1. What is categorical data?
    • Data that fits into categories.
    • It can be nominal (no order implied): Race: Black, White, other
    • or ordered: income: < $20k, $20k-$80k, > $80k.
  2. How do you calculate variance and standard deviation?
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    • Where x bar = average, n = sample size, x2 = sample, and S2 = variance.
    • The standard deviation, S, is the square root of the variance.
  3. What is a normal distribution?
    aka Gaussian distribution, it is simply a symmetrical bell shaped distribution where the mean, median, and mode are all the same number.
  4. What is the standard normal distribution?
    • A normal distribution with a mean of 0 and a standard deviation of 1.  68% of data are within one standard deviation, 95% are within 2 standard deviations, and 99.7% are within 3.
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  5. How can we appraise the normal distribution of a graph?
    • A histogram compares the distribution with a standard deviation curve so you can see how much they deviate from one another.
    • A Q-Q plot compares the individual samples to the average, denoted as a diagonal line (the average) and dots (the individual samples)
    • A Shapiro-Wilk test is a quantifiable test with the null hypothesis: the data are normally distributed.  If p < 0.05, the data are NOT normally distributed.
  6. What is the p-value?
    The probability of obtaining a test statistic at least as extreme as the one that was actually observed, assuming that the null hypothesis is true.
  7. How is this image skewed?
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    The image is left skewed because there are outliers on the left.
  8. What is the difference between screening tests and diagnostics tests?
    • Screening involves classifying asymptomatic people as likely or unlikely to have a disease or condition. (ie, identifies high risk individuals from a healthy population)
    • Diagnostic tests are used to test individuals who are believed to be sick.
  9. Compare primary prevention, secondary prevention, and tertiary prevention.
    • Primary prevention: preventing a disease from occurring
    • Secondary prevention: Preventing symptoms after a disease has its biological onset.
    • Tertiary prevention: Treating symptoms to prevent death or other problems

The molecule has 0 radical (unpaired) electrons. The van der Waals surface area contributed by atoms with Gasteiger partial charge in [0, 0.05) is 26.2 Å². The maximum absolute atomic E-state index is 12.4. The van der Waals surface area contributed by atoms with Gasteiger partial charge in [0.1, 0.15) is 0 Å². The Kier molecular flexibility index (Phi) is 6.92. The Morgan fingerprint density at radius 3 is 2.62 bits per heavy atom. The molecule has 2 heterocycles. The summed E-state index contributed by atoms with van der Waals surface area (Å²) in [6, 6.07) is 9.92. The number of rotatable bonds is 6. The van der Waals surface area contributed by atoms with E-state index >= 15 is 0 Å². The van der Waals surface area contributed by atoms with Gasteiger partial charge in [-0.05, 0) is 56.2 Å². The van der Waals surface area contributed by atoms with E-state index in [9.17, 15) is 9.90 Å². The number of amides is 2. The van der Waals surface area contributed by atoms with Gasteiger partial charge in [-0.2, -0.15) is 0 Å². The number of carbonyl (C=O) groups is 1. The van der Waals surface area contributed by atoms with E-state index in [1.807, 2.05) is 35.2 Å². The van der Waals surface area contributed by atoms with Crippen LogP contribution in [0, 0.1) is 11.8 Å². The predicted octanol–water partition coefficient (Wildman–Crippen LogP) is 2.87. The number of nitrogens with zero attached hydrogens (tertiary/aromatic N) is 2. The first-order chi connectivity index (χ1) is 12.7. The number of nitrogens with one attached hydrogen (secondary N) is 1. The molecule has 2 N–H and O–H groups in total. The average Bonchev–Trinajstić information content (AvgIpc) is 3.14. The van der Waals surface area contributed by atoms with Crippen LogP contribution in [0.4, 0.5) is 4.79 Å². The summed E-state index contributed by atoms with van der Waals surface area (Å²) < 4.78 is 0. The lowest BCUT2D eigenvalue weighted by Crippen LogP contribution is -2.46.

10. Compare validity and reliability
    • Validity: Asks if the test is measuring what it is supposed to.  Are the results correct?
    • Reliability: Do we get the same result over and over?
    • A test can be reliable but not valid (consistently gives the wrong results, etc)
  11. Compare internal validity and external validity.
    • Internal validity: Does your test measure what it is supposed to measure?
    • External validity: How well does the test generalize to the population at large?
  12. How do you calculate sensitivity
    • Sensitivity = true positives / (true positives + false negatives)
    • = TP / (TP + FN)
  13. How do you calculate specificity?
    • Specificity = true negatives / (true negatives + false negatives)
    • = TN / (TN + FN)
  14. What is the criterion of positivity?
    • The test value at which we assume a positive result for a test with a scale of result values. Ie, the cut off point.
    • The criterion of positivity affects sensitivity and specificity.
  15. When to optimize tests for specificity or sensitivity.
    • For fatal diseases with no treatment, you want to optimize specificity so that you don’t give someone false bad news (ie, that they have HIV when they don’t).
    • For treatable diseases, we want to optimize the test for sensitivity so that we can catch and treat the diseases.
  16. How do you calculate accuracy?
    Accuracy = (TP + TN)/ (TP + TN + FP + FN)
  17. How do you calculate the positive predictive value?
    • Positive predictive value = TP / (TP + FP)
    • This reflects the probability that a positive test reflects the underlying condition being tested for.
  18. How do you calculate the negative predictive value?
    • Negative predictive value: TN / (TN + FN)
    • A high NPV means that the test only rarely misclassifies a sick person as being healthy
  19. What is a nucleoside and what is a nucleotide?
    • Nucleoside: Nitrogenous base + sugar (eg, deoxyribose).
    • Nucleotide: Nitrogenous base + sugar + phosphate.
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  20. Differentiate between DNA and RNA
    • DNA has Deoxyribose, so the 2nd carbon (the first is the anomeric carbon) has an H instead of OH.
    • DNA is double stranded, providing a longer half life, RNA is single stranded with a shorter half life.
    • DNA: A-T, C-G. RNA: A-U, C-G.
    • Ribonucleotides can also function as second messengers (cAMP, cGMP), energy donors (ATP, GTP), and carriers of electrons for oxidation-reduction reactions (eg, Nicotinamide adenine dinucleotide, aka NAD+))
  21. What is the molecular structure of purines?
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  22. What is the molecular structure of pyrimidines?
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  23. What types of bonds are involved in DNA helices?
    • Phosphodiester bonds form between neighboring 3’ and 5’ hydroxyl groups to form the DNA backbone.
    • Hydrogen bonds between nitrogenous bases (A-T has 2 H bonds, C-G has 3 H bonds) keep the strands together.
    • Van der Waals forces stabilize the double helix structure.
  24. Describe the pathway to nucleotide synthesis
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  25. Describe the pathway through which nucleotides are synthesized from intermediates in the degradative pathway for nucleotides (ie, nucleotide salvage).
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